The 2019 crash killed Lee and seriously injured his two passengers, including a then-8-year-old boy who was disemboweled, according to court documents. The lawsuit, filed against Tesla by the passengers and Lee's estate, accuses Tesla of knowing that Autopilot and other safety systems were defective when it sold the car.

Tesla has denied liability, saying Lee consumed alcohol before getting behind the wheel. The electric-vehicle maker also claims it was not clear whether Autopilot was engaged at the time of crash.

Tesla has been testing and rolling out its Autopilot and more advanced Full Self-Driving (FSD) system, which Chief Executive Elon Musk has touted as crucial to his company's future but which has drawn regulatory and legal scrutiny.

Tesla won a bellwether trial in Los Angeles in April with a strategy of saying that it tells drivers that its technology requires human monitoring, despite the "Autopilot" name. A Model S swerved into a curb in 2019 and injured its driver, and jurors told Reuters after the verdict that they believed Tesla warned drivers about its system and that driver distraction was to blame.

The stakes are higher in the trial this week, and in other cases, because people died. Tesla and plaintiff attorneys jousted in the runup about what evidence and arguments each side could make.

Tesla, for instance, won a bid to exclude some of Musk’s public statements about Autopilot. However, attorneys for the crash victims can argue that Lee’s blood alcohol content was below the legal limit, according to court filings.

The trial, in Riverside County Superior Court, is expected to last a few weeks.

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The vast majority of computer vision research leads to technology that surveils human beings, a new preprint study that analyzed more than 20,000 computer vision papers and 11,000 patents spanning three decades has found. Crucially, the study found that computer vision papers often refer to human beings as “objects,” a convention that both obfuscates how common surveillance of humans is in the field, and objectifies humans by definition.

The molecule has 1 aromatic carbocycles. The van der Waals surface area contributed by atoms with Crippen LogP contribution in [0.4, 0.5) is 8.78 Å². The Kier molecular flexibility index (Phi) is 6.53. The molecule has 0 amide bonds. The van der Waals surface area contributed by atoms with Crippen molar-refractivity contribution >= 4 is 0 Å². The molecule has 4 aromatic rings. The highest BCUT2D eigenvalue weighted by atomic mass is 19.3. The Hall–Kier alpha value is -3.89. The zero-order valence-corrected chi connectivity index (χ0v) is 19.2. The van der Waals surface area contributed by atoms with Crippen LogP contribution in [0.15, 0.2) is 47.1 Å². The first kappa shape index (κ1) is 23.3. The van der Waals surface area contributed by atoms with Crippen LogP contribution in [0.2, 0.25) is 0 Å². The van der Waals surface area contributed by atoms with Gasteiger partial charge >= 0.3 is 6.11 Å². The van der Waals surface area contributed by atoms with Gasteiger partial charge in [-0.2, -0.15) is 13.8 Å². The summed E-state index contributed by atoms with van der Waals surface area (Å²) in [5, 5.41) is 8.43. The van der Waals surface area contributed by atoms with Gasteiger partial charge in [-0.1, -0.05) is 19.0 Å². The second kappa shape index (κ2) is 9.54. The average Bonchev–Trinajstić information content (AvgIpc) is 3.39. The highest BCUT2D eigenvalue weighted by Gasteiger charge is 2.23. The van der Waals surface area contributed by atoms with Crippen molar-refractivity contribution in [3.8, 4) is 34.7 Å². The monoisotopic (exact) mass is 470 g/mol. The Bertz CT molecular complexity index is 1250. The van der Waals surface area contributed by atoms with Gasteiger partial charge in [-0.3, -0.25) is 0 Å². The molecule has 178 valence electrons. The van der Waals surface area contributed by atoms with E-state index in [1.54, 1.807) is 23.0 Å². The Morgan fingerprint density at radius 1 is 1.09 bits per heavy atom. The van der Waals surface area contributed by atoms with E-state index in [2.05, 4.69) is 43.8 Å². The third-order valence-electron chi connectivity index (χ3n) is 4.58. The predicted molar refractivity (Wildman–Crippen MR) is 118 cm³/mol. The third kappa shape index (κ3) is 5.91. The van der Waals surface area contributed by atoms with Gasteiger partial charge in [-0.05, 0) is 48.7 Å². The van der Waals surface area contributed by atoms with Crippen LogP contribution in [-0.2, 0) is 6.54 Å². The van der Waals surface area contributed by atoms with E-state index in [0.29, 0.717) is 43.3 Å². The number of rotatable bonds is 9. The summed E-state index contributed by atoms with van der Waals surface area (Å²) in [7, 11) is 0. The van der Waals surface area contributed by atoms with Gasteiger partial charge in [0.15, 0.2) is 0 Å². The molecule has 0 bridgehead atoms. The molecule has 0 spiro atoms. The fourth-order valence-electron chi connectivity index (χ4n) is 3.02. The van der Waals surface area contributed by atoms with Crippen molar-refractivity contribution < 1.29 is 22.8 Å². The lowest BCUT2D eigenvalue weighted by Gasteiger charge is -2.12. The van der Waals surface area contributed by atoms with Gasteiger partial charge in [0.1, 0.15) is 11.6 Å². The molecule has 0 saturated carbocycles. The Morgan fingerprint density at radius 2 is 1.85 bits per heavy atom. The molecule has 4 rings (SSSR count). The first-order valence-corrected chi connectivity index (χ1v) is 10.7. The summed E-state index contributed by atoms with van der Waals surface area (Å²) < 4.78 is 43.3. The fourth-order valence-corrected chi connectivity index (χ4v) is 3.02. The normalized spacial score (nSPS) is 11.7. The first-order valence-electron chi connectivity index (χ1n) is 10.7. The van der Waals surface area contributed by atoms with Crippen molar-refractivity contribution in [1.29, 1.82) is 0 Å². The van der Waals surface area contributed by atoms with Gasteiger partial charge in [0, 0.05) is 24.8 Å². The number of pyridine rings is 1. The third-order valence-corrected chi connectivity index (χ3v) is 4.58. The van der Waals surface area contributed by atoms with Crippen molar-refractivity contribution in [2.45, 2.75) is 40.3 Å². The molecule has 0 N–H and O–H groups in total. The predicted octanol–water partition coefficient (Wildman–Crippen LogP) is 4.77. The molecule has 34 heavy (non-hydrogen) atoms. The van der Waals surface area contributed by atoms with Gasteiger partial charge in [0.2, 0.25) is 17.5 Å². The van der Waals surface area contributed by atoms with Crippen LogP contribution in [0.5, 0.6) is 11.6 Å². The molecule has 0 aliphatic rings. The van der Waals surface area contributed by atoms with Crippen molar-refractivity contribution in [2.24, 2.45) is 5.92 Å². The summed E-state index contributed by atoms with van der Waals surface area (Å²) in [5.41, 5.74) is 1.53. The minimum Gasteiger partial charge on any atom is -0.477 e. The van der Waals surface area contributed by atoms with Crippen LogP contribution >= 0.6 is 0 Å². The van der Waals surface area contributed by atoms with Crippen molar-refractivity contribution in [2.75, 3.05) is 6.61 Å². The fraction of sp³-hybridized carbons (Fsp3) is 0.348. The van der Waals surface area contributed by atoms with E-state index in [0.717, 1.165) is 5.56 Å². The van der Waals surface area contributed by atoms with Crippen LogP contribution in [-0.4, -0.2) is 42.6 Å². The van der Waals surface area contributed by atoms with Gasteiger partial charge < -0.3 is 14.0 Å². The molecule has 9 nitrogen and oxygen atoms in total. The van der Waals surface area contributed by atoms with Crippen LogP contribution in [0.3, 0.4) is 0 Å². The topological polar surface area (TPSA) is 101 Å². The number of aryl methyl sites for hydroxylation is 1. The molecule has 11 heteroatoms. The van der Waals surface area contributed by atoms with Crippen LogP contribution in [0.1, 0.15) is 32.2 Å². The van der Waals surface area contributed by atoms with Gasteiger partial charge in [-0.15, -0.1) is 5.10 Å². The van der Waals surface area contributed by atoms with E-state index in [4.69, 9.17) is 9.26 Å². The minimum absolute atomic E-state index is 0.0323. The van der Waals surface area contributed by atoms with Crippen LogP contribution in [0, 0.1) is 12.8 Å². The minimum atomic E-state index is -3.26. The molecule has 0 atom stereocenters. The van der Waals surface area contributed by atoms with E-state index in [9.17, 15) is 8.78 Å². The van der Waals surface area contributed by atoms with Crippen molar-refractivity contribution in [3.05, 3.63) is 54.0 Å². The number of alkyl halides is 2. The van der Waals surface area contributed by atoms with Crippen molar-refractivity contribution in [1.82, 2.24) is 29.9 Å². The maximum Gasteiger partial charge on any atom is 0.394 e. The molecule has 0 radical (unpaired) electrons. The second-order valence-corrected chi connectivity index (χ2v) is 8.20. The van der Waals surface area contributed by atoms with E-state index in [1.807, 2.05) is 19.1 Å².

Raspberry Pi 5 - YouTube (www.youtube.com)
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cross-posted from: https://lemmy.world/post/5965315

🤖 Happy FOSAI Friday! 🚀

Friday, September 29, 2023

HyperTech News Report #0002

Hello Everyone!

Welcome back to the HyperTech News Report! This week we're seeing some really exciting developments in futuristic technologies. With more tools and methods releasing by the day, I feel we're in for a renaissance in software. I hope hardware is soon to follow.. but I am here for it! So are you. Brace yourselves. Change is coming! This next year will be very interesting to watch unfold.

Table of Contents

Community Changelog

  • Cleaned up some old content (let me know if you notice something that should be archived or updated)

Image of the Week

This image of the week comes from a DALL-E 3 demonstration by Will Depue. This depicts a popular image for diffusion models benchmarks - the astronaut riding a horse in space. Apparently this was hard to get right, and others have had trouble replicating it - but it seems to have been generated by DALL-E 3 nevertheless. Curious to see how it stacks up against other diffusers when its more widely available.